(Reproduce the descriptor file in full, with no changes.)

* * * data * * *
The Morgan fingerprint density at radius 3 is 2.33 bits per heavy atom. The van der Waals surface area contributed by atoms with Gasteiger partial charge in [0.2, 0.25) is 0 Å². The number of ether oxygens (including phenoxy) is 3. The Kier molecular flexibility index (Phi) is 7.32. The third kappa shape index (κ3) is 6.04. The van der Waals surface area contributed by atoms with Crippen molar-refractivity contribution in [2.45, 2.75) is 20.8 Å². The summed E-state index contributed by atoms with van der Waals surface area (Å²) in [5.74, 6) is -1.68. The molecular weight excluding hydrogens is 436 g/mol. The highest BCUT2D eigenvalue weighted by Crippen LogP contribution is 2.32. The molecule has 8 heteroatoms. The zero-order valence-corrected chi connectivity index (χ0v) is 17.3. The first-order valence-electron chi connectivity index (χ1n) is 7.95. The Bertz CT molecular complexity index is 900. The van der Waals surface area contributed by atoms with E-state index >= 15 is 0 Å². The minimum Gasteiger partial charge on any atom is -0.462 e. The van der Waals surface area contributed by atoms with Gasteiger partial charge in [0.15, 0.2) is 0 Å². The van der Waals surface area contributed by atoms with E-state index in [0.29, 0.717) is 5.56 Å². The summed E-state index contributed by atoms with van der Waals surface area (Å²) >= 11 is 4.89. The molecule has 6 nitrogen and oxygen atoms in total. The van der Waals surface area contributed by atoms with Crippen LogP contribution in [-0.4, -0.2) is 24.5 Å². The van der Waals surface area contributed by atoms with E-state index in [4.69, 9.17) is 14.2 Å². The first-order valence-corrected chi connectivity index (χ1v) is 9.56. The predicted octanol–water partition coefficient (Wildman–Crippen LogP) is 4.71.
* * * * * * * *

The Morgan fingerprint density at radius 3 is 2.33 bits per heavy atom. The van der Waals surface area contributed by atoms with Gasteiger partial charge in [0.2, 0.25) is 0 Å². The number of ether oxygens (including phenoxy) is 3. The Kier molecular flexibility index (Phi) is 7.32. The third kappa shape index (κ3) is 6.04. The van der Waals surface area contributed by atoms with Crippen molar-refractivity contribution in [2.45, 2.75) is 20.8 Å². The summed E-state index contributed by atoms with van der Waals surface area (Å²) in [5.74, 6) is -1.68. The molecular weight excluding hydrogens is 436 g/mol. The highest BCUT2D eigenvalue weighted by Crippen LogP contribution is 2.32. The molecule has 8 heteroatoms. The zero-order valence-corrected chi connectivity index (χ0v) is 17.3. The first-order valence-electron chi connectivity index (χ1n) is 7.95. The Bertz CT molecular complexity index is 900. The van der Waals surface area contributed by atoms with E-state index >= 15 is 0 Å². The minimum Gasteiger partial charge on any atom is -0.462 e. The van der Waals surface area contributed by atoms with Gasteiger partial charge in [0.15, 0.2) is 0 Å². The van der Waals surface area contributed by atoms with E-state index in [0.29, 0.717) is 5.56 Å². The summed E-state index contributed by atoms with van der Waals surface area (Å²) >= 11 is 4.89. The molecule has 6 nitrogen and oxygen atoms in total. The van der Waals surface area contributed by atoms with Crippen LogP contribution in [-0.4, -0.2) is 24.5 Å². The van der Waals surface area contributed by atoms with E-state index in [4.69, 9.17) is 14.2 Å². The first-order valence-corrected chi connectivity index (χ1v) is 9.56. The predicted octanol–water partition coefficient (Wildman–Crippen LogP) is 4.71.